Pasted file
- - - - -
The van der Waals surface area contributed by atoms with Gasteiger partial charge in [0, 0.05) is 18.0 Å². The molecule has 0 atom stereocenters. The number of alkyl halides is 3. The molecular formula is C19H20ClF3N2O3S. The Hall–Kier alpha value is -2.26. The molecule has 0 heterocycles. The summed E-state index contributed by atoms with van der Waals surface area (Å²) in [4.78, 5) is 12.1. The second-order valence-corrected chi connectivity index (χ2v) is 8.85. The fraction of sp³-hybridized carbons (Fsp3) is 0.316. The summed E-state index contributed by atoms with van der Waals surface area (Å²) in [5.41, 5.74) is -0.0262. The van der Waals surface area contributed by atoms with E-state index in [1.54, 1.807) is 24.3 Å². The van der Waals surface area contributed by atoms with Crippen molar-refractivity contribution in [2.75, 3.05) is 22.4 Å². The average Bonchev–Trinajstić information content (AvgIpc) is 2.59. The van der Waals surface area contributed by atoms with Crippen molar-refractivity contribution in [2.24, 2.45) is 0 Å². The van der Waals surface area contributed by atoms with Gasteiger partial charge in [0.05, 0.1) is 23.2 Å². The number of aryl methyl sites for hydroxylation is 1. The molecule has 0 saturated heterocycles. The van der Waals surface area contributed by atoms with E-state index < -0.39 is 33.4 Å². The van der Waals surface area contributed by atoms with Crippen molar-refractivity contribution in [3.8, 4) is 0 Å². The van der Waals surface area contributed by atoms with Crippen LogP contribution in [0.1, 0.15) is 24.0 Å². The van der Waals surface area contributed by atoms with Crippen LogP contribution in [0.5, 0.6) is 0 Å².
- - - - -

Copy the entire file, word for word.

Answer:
The van der Waals surface area contributed by atoms with Gasteiger partial charge in [0, 0.05) is 18.0 Å². The molecule has 0 atom stereocenters. The number of alkyl halides is 3. The molecular formula is C19H20ClF3N2O3S. The Hall–Kier alpha value is -2.26. The molecule has 0 heterocycles. The summed E-state index contributed by atoms with van der Waals surface area (Å²) in [4.78, 5) is 12.1. The second-order valence-corrected chi connectivity index (χ2v) is 8.85. The fraction of sp³-hybridized carbons (Fsp3) is 0.316. The summed E-state index contributed by atoms with van der Waals surface area (Å²) in [5.41, 5.74) is -0.0262. The van der Waals surface area contributed by atoms with E-state index in [1.54, 1.807) is 24.3 Å². The van der Waals surface area contributed by atoms with Crippen molar-refractivity contribution in [2.75, 3.05) is 22.4 Å². The average Bonchev–Trinajstić information content (AvgIpc) is 2.59. The van der Waals surface area contributed by atoms with Crippen molar-refractivity contribution in [2.24, 2.45) is 0 Å². The van der Waals surface area contributed by atoms with Gasteiger partial charge in [0.05, 0.1) is 23.2 Å². The number of aryl methyl sites for hydroxylation is 1. The molecule has 0 saturated heterocycles. The van der Waals surface area contributed by atoms with E-state index < -0.39 is 33.4 Å². The van der Waals surface area contributed by atoms with Crippen molar-refractivity contribution in [3.8, 4) is 0 Å². The van der Waals surface area contributed by atoms with Crippen LogP contribution in [0.1, 0.15) is 24.0 Å². The van der Waals surface area contributed by atoms with Crippen LogP contribution in [0.5, 0.6) is 0 Å².